Christian human rights groups and some Catholic bishops are voicing their concerns with the Vatican’s recent decision to allow the Chinese government to select bishop candidates at a time when the communist regime is cracking down on religious freedom. After the Vatican announced that a provisional agreement was reached with the Chinese government in Beijing to end seven decades of conflict over who should appoint Catholic bishops in the communist nation, several Christians, Catholics and other rights activists have argued that the Vatican has seemingly legitimized China at a time when it has a long record of oppression against religious groups.
While certain details of the deal remain unknown, reports of the agreement indicate that Chinese officials will submit a candidate for bishop to the Vatican and the pope will have final say over the matter. The agreement comes at a time in which the secular Chinese government has taken extreme measures to limit the religious freedom of Christians and other religious groups in the nation, whether it’s through demolishing hundreds of churches, urging Christians to sign papers to denounce their faith or even its campaign to tear down crosses and burn Bibles.
Christian Solidarity Worldwide (CSW), a United Nations-accredited persecution watchdog NGO, is among the human rights groups that have signalled its concerns about the deal. “CSW is deeply concerned about the timing of this provisional agreement between the Chinese government and the Vatican,” CSW’s East Asia Team Leader Benedict Rogers said in a statement. “While we understand some of the motivations behind the Vatican’s effort toward an agreement, there are significant concerns about the implications for freedom of religion or belief in China.”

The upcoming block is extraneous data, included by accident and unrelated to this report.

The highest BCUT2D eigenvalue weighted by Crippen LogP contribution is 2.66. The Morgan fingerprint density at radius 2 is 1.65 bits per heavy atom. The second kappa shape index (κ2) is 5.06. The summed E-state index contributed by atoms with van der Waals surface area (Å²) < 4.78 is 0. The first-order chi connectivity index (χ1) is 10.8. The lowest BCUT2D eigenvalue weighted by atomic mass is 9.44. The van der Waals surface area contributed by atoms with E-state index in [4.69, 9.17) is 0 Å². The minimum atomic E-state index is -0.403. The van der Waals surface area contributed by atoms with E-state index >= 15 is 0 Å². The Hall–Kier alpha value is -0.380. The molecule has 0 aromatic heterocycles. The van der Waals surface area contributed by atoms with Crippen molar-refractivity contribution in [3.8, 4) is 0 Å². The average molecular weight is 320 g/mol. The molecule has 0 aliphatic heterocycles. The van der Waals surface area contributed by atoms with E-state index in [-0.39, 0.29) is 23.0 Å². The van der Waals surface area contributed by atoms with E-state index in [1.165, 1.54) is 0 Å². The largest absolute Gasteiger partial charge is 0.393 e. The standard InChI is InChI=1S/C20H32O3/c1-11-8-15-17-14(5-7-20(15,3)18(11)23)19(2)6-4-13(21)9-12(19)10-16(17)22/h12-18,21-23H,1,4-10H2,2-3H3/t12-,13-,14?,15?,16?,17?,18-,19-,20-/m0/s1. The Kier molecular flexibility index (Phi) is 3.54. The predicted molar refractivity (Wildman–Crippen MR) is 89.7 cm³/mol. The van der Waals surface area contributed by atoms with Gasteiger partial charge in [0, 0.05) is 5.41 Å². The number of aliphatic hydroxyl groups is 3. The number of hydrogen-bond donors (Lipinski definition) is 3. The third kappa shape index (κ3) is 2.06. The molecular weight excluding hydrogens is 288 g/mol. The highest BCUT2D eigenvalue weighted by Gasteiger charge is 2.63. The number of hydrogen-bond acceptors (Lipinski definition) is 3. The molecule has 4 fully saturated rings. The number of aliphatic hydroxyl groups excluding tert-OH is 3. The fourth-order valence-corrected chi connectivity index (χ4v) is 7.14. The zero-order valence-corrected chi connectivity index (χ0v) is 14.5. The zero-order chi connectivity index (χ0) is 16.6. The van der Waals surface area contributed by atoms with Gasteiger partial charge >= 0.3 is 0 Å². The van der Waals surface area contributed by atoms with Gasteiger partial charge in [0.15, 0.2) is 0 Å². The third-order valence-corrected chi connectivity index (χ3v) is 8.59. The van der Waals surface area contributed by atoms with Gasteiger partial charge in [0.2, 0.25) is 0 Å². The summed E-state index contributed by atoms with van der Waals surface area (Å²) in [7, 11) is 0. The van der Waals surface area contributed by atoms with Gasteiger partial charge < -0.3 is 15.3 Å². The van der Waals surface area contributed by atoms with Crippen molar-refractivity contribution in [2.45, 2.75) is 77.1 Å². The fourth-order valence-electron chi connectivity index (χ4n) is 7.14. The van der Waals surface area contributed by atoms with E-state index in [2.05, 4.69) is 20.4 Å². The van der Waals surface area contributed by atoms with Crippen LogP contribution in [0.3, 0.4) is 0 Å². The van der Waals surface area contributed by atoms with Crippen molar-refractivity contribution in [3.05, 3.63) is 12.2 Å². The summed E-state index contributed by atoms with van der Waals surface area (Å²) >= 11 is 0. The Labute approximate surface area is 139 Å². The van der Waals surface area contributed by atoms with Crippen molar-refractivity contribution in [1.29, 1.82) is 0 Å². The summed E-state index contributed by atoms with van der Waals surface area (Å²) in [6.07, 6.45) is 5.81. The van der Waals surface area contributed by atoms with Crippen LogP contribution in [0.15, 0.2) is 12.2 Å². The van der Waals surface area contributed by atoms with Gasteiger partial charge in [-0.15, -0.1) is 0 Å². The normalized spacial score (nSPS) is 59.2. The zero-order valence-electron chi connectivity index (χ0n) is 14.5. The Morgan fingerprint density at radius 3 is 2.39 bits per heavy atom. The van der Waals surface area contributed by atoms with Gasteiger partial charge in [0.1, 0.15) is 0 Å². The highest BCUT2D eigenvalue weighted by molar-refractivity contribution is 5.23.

Rogers asserted that if the agreement is to have “real value,” the agreement itself must have freedom of religion or belief as one of its central components. “We reiterate our call on the Chinese authorities to release all Catholics in China held in any form of detention, and all others detained in connection with their peaceful religious activities,” Rogers concluded. CSW warns that since China’s passing of the Regulations on Religious Affairs in February, authorities have demolished at least 20 churches and removed or destroyed at least 100 crosses. Additionally, there have been hundreds of arrests just in the Henan province alone.
“While we understand the eagerness of the Vatican in searching for more legitimacy in the eye of the Chinese Communist Party, this reported deal is nothing but a betrayal of both the millions of suffering persecuted Christians in China and the global Catholic Church,” China Aid President Bob Fu said in a statement. “This could be a repeat of the 1940s Hitler’s Germany, when the German state church consented to the persecution and slaughtered millions of Jews. Ironically, how can the Vatican respond with a good clear conscience for this appeasement deal while the CCP just launched a secret war vowing the wipe out of underground Catholics and Protestants?”
The National Catholic Reporter, estimates that underground Catholics make up to 50% of China’s Catholic population. Other Chinese Catholics are affiliated with the state-recognized Catholic Patriotic Association. “They’re giving the flock over to the wolves. It’s an incredible betrayal,” Cardinal Joseph Zen Ze-kiun, an 86-year-old retired bishop said. Father Bernardo Cervellera, editor of the Vatican journal Asia News, said there is mixed reaction among Chinese Catholics. “On one hand a little bit of joy, because there is a provisional agreement, but also much sadness because problems remain, including that many bishops have disappeared at the hands of the police.”
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